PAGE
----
Brain-derived neurotrophic factor (BDNF) promotes neuroprotection and neuroregeneration. In animal models of Parkinson’s disease (PD), BDNF enhances the survival of dopaminergic neurons, improves dopaminergic neurotransmission and motor performance. Pharmacological therapies of PD are symptom-targeting, and their effectiveness decreases with the progression of the disease; therefore, new therapeutical approaches are needed. Since, in both PD patients and animal PD models, decreased level of BDNF was found in the nigrostriatal pathway, it has been hypothesized that BDNF may serve as a therapeutic agent. Direct delivery of exogenous BDNF into the patient’s brain did not relieve the symptoms of disease, nor did attempts to enhance BDNF expression with gene therapy. Physical training was neuroprotective in animal models of PD. This effect is mediated, at least partly, by BDNF. Animal studies revealed that physical activity increases BDNF and tropomyosin receptor kinase B (TrkB) expression, leading to inhibition of neurodegeneration through induction of transcription factors and expression of genes related to neuronal proliferation, survival, and inflammatory response. This review focuses on the evidence that increasing BDNF level due to gene modulation or physical exercise has a neuroprotective effect and could be considered as adjunctive therapy in PD. Full article
(This article belongs to the Special Issue Brain-Derived Neurotrophic Factor 2019)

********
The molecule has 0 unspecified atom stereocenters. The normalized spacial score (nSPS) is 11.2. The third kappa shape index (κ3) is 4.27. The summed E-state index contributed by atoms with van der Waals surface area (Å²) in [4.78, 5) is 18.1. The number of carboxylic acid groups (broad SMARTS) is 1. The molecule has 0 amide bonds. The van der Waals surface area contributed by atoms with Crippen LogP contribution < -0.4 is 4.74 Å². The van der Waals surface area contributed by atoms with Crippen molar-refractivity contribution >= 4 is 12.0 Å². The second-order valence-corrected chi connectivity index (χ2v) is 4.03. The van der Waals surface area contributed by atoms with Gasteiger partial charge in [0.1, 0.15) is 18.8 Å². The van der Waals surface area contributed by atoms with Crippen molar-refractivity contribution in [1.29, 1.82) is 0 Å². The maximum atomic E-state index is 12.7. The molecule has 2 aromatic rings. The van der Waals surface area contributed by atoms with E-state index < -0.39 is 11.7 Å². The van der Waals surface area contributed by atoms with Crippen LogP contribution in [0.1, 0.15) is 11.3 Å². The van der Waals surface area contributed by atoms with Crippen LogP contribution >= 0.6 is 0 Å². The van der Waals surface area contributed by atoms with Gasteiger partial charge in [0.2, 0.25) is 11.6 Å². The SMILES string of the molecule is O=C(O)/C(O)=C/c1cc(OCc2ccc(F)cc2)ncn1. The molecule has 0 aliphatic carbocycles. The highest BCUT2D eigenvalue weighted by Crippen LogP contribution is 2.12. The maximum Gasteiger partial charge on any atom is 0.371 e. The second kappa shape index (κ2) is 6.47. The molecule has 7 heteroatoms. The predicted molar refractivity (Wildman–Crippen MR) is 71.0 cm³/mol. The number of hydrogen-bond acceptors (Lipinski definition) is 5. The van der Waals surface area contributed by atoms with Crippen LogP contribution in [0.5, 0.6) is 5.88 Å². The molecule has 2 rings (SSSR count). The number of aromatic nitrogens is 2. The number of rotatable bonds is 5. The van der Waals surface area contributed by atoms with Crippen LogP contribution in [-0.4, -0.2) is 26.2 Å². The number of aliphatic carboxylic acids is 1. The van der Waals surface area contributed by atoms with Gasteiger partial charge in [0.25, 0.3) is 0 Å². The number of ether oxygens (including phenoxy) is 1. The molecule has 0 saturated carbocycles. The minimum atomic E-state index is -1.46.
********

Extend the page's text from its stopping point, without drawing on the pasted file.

Show Figures

Figure 1

Open AccessArticle
High Dosage Lithium Treatment Induces DNA Damage and p57Kip2 Decrease
Int. J. Mol. Sci. 2020, 21(3), 1169; https://doi.org/10.3390/ijms21031169 - 10 Feb 2020
Viewed by 267
Abstract
Lithium salt is the first-line therapeutic option for bipolar disorder and has been proposed as a potential antitumoral drug. The effects of LiCl treatment were investigated in SH-SY5Y, a human neuroblastoma cell line and an in vitro model of dopaminergic neuronal differentiation. LiCl, [...] Read more.
Lithium salt is the first-line therapeutic option for bipolar disorder and has been proposed as a potential antitumoral drug. The effects of LiCl treatment were investigated in SH-SY5Y, a human neuroblastoma cell line and an in vitro model of dopaminergic neuronal differentiation. LiCl, at the dosage used in psychiatric treatment, does not affect cell proliferation, while at higher doses it delays the SH-SY5Y cell division cycle and for prolonged usage reduces cell viability. Moreover, the ion treatment affects DNA integrity as demonstrated by accumulation of p53 and γH2AX (the phosphorylated form of H2AX histone), two important markers of genome damage. p57Kip2, a CIP/Kip protein, is required for proper neuronal maturation and represents a main factor of response to stress including genotoxicity. We evaluated the effect of lithium on p57Kip2 levels. Unexpectedly, we found that lithium downregulates the level of p57Kip2 in a dose-dependent manner, mainly acting at the transcriptional level. A number of different approaches, mostly based on p57Kip2 content handling, confirmed that the CKI/Kip reduction plays a key role in the DNA damage activated by lithium and suggests the unanticipated view that p57Kip2 might be involved in DNA double-strand break responses. In conclusion, our study identified novel roles for p57Kip2 in the molecular mechanism of lithium at high concentration and, more in general, in the process of DNA repair. Full article
(This article belongs to the collection Feature Papers in Molecular Genetics and Genomics)
Show Figures

Figure 1

Open AccessReview
Is Sleep Disruption a Cause or Consequence of Alzheimer’s Disease? Reviewing Its Possible Role as a Biomarker
Int. J. Mol. Sci. 2020, 21(3), 1168; https://doi.org/10.3390/ijms21031168 - 10 Feb 2020
Viewed by 308